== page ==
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Saudi Arabia says 47 executed on terror charges, including Shia cleric

Reuters , Saturday 2 Jan 2016
Sheikh Nimr al-Nimr
Saudi Arabia's state television channel displays an image of Sheikh Nimr al-Nimr, Saturday, Jan. 2, 2016, Dubai. Saudi Arabia on Saturday announced the execution of 47 prisoners accused of terrorism charges, including the Shia cleric who was a central figure in 2011 Arab Spring-inspired protests in the kingdom. (AP Photo)
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Saudi Arabia on Saturday executed 47 people convicted of "terrorism", including a prominent Shia cleric behind anti-government protests, the interior ministry said.

The cleric, Nimr al-Nimr, was a driving force of the protests that broke out in 2011 in the Sunni-ruled kingdom's east, where the Shia minority complains of marginalisation.

But the list does not include Nimr's nephew, Ali al-Nimr, who was 17 when he was arrested following the protests.

The ministry statement, published on the official SPA news agency, said the 47 had been convicted of adopting the radical "takfiri" ideology, joining "terrorist organisations" and implementing various "criminal plots".

The list also includes Sunnis who have been convicted of involvement in deadly 2003 and 2004 Al-Qaeda attacks in that killed Saudis and foreigners in the kingdom.

Those executed include an Egyptian and a Chadian. The rest are all Saudis.

The list includes Fares al-Shuwail which Saudi media outlets have described as the top religious leader of Al-Qaeda in Saudi Arabia. He was arrested in August 2004.

They were executed Saturday in 12 different Saudi cities, the ministry said, without giving details on the method used in the executions.

Saudi executions are usually carried out by beheading with a sword.

Executions have increased in the kingdom since King Salman acceded to the throne in January 2015 following the death of king Abdullah.

The number of convicts executed on Saturday is more than half of those executed under Salman's predecessor in the whole year of 2014 -- 87.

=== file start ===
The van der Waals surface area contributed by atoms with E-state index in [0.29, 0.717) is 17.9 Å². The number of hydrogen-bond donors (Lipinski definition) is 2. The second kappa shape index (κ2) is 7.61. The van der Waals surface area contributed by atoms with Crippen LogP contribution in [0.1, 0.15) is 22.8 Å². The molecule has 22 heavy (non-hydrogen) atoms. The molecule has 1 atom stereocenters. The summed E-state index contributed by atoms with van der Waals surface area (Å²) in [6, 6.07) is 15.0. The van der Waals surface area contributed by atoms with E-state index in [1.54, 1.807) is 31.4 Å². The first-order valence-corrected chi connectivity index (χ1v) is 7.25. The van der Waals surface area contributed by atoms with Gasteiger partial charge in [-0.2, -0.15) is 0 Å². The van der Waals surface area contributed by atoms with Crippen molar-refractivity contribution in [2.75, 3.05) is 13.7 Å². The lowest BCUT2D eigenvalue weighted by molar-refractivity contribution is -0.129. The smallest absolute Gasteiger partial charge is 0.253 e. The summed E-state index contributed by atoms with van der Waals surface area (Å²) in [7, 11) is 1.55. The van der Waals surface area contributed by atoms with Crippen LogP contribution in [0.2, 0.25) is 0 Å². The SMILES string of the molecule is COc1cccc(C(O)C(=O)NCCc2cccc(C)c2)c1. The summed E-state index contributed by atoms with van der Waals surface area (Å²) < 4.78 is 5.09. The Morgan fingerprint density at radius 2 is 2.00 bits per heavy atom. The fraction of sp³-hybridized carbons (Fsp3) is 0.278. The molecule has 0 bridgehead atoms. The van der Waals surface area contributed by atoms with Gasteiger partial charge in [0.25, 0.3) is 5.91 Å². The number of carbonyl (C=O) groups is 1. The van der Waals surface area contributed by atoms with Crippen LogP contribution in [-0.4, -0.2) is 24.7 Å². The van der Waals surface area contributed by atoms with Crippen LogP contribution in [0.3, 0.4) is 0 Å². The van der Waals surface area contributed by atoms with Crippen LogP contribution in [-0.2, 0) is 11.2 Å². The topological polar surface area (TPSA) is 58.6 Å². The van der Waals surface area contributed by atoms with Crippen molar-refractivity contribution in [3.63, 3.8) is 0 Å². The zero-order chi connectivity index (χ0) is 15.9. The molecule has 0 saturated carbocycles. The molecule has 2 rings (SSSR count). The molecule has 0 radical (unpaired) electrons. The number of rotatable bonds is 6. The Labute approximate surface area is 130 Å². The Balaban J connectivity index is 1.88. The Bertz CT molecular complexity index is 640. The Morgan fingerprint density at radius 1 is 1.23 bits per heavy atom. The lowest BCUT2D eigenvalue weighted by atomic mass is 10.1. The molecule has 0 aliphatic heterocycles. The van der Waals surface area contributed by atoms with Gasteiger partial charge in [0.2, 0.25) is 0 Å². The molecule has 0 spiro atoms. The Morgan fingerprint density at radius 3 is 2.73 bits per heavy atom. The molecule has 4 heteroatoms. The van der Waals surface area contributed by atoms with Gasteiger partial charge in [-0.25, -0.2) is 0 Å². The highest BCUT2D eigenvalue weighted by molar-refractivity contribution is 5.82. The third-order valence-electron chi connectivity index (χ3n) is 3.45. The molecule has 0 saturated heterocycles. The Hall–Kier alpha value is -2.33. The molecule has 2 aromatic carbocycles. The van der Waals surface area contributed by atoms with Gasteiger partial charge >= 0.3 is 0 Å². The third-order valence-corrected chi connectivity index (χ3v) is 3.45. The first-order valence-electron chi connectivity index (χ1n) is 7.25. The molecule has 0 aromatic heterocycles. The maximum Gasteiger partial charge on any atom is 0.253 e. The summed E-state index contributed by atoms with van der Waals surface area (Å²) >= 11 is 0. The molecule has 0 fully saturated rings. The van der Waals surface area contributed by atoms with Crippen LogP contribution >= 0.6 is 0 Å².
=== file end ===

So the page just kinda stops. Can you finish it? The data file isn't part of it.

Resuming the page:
In 2015, Saudi Arabia executed 153 people convicted of various crimes, including drug-trafficking.

Authorities in the kingdom set up specialised courts in 2011 to try dozens of Saudis and foreigners accused of belonging to Al-Qaeda or of participating in the wave of attacks that swept the country from 2003.

Those shootings and bombings killed more than 150 Saudis and foreigners.

The kingdom's current Crown Prince Mohammed bin Nayef oversaw a crackdown on the militants at the time.

But Nimr was arrested for completely different reasons in 2012.

The interior ministry had described him at the time as an "instigator of sedition" as it announced his arrest in the Shia village of Awamiya in the east after being wounded in the leg while putting up resistance.

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Al
02-01-2016 03:13pm
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Government opposition
The Saudi useless ruling family is feeling the pressure of low oil prices, slowing economy, and risk of uprising; so what's a better way to maintain control than killing the opposition under the terrorism banner! If someone is to be tried for inciting Radical Islamic Terrorism it would be the ruling family itself!!
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mehdi
02-01-2016 12:51pm
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good decision
saudi have to do more this is not enough those shia terrorist making problem in middle East should be hung up one by one we are happy from saudi gov.t long live saudi
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